Sugar Processing: Milling & Refining

Queensland's 23 sugar mills are in close proximity to the farms which supply them with cane. The mills operate during the harvesting and crushing season which extends from June to December. Raw sugar produced by these mills is stored at bulk sugar terminals before being sold to Australian and overseas refineries. The exception is the new Tableland mill whose syrup is transported to the company's coastal mills, Babinda, Mourilyan and South Johnstone, where raw sugar is then made.

Cane Locomotive

To avoid deterioration in the sugar content levels, sugar cane is delivered to the mill with minimal delay after harvesting. This has led to the development of an extensive transport system which allows harvested cane to be moved quickly and efficiently to sugar mills by either road or rail. Queensland mills own and operate approximately 4,000 kilometres of narrow gauge railway.

At the mill, the sugar cane is crushed by large rollers. The extracted juice is then clarified to remove soil and impurities. This juice is concentrated into a syrup by boiling off excess water, seeded with raw sugar crystals in a vacuum pan and boiled until sugar crystals have formed and grown. The boiled mixture is centrifuged to separate the molasses from the crystals, which are tumble dried and placed in large storage bins for transport to bulk sugar terminals or refineries.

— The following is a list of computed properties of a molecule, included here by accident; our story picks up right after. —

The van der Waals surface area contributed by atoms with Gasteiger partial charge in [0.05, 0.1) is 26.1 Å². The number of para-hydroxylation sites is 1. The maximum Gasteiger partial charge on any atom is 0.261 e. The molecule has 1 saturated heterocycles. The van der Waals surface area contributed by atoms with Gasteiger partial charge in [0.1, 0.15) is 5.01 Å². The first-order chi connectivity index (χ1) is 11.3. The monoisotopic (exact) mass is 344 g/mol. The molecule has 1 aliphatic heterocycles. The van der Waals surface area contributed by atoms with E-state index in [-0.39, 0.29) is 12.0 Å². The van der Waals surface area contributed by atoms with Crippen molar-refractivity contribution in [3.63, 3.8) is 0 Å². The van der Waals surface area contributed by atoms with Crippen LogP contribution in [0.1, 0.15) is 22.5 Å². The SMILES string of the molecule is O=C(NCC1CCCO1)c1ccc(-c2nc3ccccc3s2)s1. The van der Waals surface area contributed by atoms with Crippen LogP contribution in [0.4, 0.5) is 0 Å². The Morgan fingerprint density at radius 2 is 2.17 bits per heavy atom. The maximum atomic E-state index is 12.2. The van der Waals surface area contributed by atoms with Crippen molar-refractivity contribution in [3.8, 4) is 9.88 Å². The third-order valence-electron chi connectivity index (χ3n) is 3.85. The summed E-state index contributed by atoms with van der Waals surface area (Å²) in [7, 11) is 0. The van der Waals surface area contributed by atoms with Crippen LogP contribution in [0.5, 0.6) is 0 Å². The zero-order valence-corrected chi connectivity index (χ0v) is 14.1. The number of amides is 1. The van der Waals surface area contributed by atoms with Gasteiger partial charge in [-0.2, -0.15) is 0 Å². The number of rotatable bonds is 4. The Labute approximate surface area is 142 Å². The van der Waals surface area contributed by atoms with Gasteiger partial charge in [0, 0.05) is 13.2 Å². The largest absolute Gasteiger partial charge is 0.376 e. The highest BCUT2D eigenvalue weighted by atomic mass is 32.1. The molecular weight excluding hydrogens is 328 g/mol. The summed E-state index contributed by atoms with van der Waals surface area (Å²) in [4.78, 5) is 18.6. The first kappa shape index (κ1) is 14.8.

Mill

Recent technological advances in milling procedures and mill equipment have contributed to the efficiency and high quality of Queensland's raw sugar industry.

Most raw sugar requires further processing at refineries in order to meet food manufacturers and consumers needs.

The main products from Australia's refineries are white crystal sugars, brown sugars, liquid sugar, golden syrup and treacle.

At the refinery, the raw sugar crystals are washed and dissolved in hot water to form a syrup. Phosphoric acid and lime are added to the melted sugar to remove any impurities in the clarification process. The syrup is pressure filtered through cloth, passed through decolourising columns containing activated carbon, boiled in a vacuum pan and seeded with fine sugar crystals. When the crystals are large enough, they are discharged from the pan, centrifuged to remove excess liquid and then tumble dried. The dried sugar is then graded into required sizes prior to packaging and supply to customers.